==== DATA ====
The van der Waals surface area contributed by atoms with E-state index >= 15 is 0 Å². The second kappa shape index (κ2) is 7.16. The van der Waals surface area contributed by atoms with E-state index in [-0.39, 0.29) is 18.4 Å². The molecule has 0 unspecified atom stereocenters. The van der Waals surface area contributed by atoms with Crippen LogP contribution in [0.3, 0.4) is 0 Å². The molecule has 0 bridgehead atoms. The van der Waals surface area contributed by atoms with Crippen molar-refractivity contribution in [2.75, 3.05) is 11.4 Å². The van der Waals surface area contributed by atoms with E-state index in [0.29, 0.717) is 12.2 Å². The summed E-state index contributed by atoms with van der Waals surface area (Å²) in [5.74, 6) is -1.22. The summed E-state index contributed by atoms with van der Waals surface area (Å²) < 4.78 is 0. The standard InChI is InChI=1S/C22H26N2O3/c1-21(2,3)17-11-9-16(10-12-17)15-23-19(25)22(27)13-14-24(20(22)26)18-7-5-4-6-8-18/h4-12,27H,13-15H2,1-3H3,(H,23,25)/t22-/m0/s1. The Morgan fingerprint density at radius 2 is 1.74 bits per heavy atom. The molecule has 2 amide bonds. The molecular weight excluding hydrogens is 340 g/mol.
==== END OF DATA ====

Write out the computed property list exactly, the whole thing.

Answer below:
The van der Waals surface area contributed by atoms with E-state index >= 15 is 0 Å². The second kappa shape index (κ2) is 7.16. The van der Waals surface area contributed by atoms with E-state index in [-0.39, 0.29) is 18.4 Å². The molecule has 0 unspecified atom stereocenters. The van der Waals surface area contributed by atoms with Crippen LogP contribution in [0.3, 0.4) is 0 Å². The molecule has 0 bridgehead atoms. The van der Waals surface area contributed by atoms with Crippen molar-refractivity contribution in [2.75, 3.05) is 11.4 Å². The van der Waals surface area contributed by atoms with E-state index in [0.29, 0.717) is 12.2 Å². The summed E-state index contributed by atoms with van der Waals surface area (Å²) in [5.74, 6) is -1.22. The summed E-state index contributed by atoms with van der Waals surface area (Å²) < 4.78 is 0. The standard InChI is InChI=1S/C22H26N2O3/c1-21(2,3)17-11-9-16(10-12-17)15-23-19(25)22(27)13-14-24(20(22)26)18-7-5-4-6-8-18/h4-12,27H,13-15H2,1-3H3,(H,23,25)/t22-/m0/s1. The Morgan fingerprint density at radius 2 is 1.74 bits per heavy atom. The molecule has 2 amide bonds. The molecular weight excluding hydrogens is 340 g/mol.